Is NEDA Crumbling? Are The Fissures Clearly Visible?
Have cracks started to appear among partners in North East Democratic Alliance (NEDA)? Going by the tenor of some of the smaller regional partners in NEDA - an alliance of non-Congress parties - it can be clearly inferred that all is not well on this front.
The recently concluded 4th convocation of the NEDA gave everyone ample hints that there is some serious differences cropping up between the bigger partner, the Bharatiya Janata Party (BJP) and the smaller parties such as National People’s Party (NPP) led by Meghalaya chief minister Conrad Sangma, Mizo National Front (MNF) led by Mizoram chief minister Zoramthanga and the Neiphu Rio-led National Democratic Progressive Party (NDPP) in Nagaland.
The biggest bone of contention for the fissure is the Citizenship Amendment Bill 2016 (CAB for short), as the tribal dominated states like Meghalaya, Nagaland and Mizoram are opposing the bill tooth and nail for the fear that implementation of the bill will open the floodgates for illegal migrants into these states which will, in all likelihood, change their demography thereby making them lose their distinctive characteristics and identities. BJP, on other hand, is committed to bring in the bill and make a law out of it more so after the publication of National Register of Citizens (NRC) which has left out several Hindu Bengalis who are traditional voters of the saffron brigade.
Speaking at the NEDA conclave, Meghalaya chief minister Conrad Sangma said that the northeast had fears regarding the Citizenship Amendment Bill and urged union home minister, Amit Shah, to take all the states of the region into confidence before re-introducing the legislation. Sangma questioned if the Centre will bypass discussions with the states before reintroducing the bill.
“What will happen after CAB? Will people continuously come from Bangladesh? Will there be any deadline or a continuous flow? We, in the northeast, have such fears,” said Sangma.
According to highly placed sources in Meghalaya, Conrad Sangma, who led the front in stalling the CAB last time in the Rajya Sabha will, from now onwards, do some tough talking with the bigger partner BJP, in order to save his own political bastion on home turf and gain maximum political barter possibility if in case the saffron brigade pushes ahead with the contentious bill in the coming parliamentary session.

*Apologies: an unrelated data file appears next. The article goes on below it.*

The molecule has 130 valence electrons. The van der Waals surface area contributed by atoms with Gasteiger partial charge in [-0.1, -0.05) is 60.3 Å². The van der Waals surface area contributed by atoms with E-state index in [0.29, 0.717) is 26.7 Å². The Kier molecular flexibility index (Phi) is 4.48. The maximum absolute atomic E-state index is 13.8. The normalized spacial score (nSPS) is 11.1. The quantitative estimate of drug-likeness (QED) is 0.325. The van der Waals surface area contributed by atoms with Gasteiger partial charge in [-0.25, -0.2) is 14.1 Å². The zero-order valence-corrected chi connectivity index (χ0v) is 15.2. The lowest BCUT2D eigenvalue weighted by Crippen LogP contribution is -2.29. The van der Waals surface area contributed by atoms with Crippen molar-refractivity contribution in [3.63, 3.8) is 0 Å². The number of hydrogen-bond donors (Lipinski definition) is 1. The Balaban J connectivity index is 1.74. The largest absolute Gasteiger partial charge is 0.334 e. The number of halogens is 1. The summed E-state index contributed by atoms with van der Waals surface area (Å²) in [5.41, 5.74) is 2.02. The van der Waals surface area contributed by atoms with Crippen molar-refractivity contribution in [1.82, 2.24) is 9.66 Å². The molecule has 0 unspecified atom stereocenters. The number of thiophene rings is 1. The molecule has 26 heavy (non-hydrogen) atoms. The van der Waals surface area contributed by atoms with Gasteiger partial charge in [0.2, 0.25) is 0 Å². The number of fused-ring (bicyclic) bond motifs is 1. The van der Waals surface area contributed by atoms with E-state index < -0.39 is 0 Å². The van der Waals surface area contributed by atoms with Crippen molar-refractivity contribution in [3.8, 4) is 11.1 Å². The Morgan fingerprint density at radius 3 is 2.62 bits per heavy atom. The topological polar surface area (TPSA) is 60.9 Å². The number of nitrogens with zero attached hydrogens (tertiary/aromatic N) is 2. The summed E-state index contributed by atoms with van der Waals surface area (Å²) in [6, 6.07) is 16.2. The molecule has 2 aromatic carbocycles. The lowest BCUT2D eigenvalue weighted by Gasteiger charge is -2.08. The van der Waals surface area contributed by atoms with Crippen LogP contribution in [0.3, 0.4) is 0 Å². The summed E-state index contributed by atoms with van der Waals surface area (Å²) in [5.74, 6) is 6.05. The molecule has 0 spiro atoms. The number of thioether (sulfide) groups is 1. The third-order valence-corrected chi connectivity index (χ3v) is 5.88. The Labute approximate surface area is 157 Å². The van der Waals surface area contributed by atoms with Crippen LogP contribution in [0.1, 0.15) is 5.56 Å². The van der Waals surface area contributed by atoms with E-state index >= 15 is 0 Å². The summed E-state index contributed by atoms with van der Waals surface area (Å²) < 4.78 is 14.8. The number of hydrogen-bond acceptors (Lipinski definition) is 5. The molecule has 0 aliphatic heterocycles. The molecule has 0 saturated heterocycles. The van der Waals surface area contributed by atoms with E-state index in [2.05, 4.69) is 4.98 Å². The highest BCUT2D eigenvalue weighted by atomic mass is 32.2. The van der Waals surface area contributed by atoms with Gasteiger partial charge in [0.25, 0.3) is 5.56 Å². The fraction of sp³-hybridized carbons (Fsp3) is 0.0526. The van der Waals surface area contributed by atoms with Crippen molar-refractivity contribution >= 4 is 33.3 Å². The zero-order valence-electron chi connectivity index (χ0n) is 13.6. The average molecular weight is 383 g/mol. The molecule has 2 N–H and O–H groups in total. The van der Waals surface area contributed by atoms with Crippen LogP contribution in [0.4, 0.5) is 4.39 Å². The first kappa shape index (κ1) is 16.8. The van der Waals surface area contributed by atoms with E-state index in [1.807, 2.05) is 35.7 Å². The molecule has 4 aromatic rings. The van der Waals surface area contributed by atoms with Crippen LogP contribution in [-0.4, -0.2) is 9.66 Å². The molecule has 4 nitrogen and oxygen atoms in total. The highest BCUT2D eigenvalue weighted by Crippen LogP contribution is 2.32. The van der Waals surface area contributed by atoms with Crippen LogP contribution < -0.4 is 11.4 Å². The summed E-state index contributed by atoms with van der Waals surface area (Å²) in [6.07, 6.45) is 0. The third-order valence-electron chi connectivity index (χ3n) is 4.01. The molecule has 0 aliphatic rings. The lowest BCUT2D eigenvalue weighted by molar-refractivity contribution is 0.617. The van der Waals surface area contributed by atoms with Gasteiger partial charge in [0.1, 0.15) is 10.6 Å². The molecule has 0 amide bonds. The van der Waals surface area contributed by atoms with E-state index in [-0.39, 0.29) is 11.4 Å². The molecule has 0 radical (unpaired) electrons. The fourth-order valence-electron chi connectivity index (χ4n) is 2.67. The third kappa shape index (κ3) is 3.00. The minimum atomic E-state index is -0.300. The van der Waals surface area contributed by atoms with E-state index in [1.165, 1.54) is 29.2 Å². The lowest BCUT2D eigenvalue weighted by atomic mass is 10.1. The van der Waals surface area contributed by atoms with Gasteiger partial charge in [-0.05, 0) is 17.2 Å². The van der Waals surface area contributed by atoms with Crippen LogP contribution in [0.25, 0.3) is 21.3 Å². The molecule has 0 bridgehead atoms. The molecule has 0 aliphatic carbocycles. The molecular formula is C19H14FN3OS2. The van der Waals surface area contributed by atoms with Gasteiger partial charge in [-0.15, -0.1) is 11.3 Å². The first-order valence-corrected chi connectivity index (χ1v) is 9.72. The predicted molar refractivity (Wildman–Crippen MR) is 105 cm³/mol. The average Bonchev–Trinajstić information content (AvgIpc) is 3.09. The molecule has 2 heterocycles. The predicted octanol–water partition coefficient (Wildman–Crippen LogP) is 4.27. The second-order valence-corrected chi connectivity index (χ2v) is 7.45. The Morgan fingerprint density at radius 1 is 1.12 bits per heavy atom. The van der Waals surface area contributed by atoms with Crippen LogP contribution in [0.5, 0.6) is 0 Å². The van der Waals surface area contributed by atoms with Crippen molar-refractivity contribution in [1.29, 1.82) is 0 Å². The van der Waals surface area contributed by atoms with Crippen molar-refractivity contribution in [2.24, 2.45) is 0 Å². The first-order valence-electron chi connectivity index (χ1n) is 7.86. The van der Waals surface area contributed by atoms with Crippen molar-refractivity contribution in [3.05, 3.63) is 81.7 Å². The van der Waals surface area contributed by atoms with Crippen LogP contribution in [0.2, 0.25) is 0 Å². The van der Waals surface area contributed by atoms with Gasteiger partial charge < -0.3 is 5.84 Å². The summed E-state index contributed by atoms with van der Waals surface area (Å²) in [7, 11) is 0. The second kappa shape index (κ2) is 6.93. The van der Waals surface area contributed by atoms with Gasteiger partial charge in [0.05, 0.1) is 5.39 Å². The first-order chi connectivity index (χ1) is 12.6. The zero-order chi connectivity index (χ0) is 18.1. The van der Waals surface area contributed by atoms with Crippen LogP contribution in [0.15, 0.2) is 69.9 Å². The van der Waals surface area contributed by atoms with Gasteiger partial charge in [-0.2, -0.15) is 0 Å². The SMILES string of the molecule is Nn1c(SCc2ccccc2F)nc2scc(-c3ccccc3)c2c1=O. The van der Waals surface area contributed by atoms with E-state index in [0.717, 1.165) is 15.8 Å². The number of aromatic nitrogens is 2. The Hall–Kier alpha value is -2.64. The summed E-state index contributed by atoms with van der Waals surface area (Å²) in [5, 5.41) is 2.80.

In all probability, BJP will do so since it finds itself on a sticky wicket after the publication of NRC to save its own vote bank in the northeastern region. However, stiff opposition from regional parties like NPP, MNF and NDPP is the main stumbling block and to negate it the government may offer political sops for a win-win proposition.
Notably, NPP leader Conrad Sangma, at the NEDA convention, made it quite evident that he is game for some hard bargaining.
According to reports, BJP, which is known for grabbing power in smaller states by pulling MLAs into its fold, has already begun the process in Meghalaya. As many as 10 MLAs from different parties including Congress in the pine state are in touch with top BJP functionaries to switch sides. This very fact has put Sangma in a spot of bother and his aggressive stance at the NEDA meet in front of BJP President Amit Shah is manifestation of a fissure in the alliance.
Sangma mentioned some strong reservations in regard to the BJP leadership’s politics in the region as he appealed that the NPP members across the board should receive respect, whether they are affiliated with NEDA or not.
“There are different regional parties with BJP. In your first speech you said that every partner in NEDA will get equal respect. I respect all partners. I urge you in every state there should be a positive environment and every partner should get respect. There is an environment that if you need you use NEDA otherwise you leave it …. this should not happen. The brotherhood which we have started should remain in every state.” Sangma said this in his fiery speech in the NEDA convocation at Guwahati.
The words of Sangma above clearly amplify the fact that he is not happy with the present functioning of the bigger partner BJP in the NEDA.
But it will be politically naïve to assume that NEDA partners will part ways soon. However, if the signals emanating from the smaller regional parties in the alliance are anything to go by it appears that the small brothers need respect from the big brother and BJP’s one-upmanship in the regional politics is becoming a cause of worry for parties like NPP, MNF and NDPP.
Interestingly, Sangma’s father, PA Sangma, was also the architect of a non-congress alliance in the region in 2003 named North East Peoples’ Forum but it could not last due to internal differences among regional partners.
Sangma has inherited his father’s political legacy and is very well aware of the intricacies of remaining a relevant partner in alliance. But for him there is double edged sword hanging. At one point he has to tackle the growing clout of BJP in his own state and on the other hand dilution of his tough stance on CAB could possibly mean a political suicide for his party.
For now he is putting up a brave front and it remains to be seen how long he can withstand the pressure of a bigger political player or be able to find a middle ground to carve out political niche for his political party.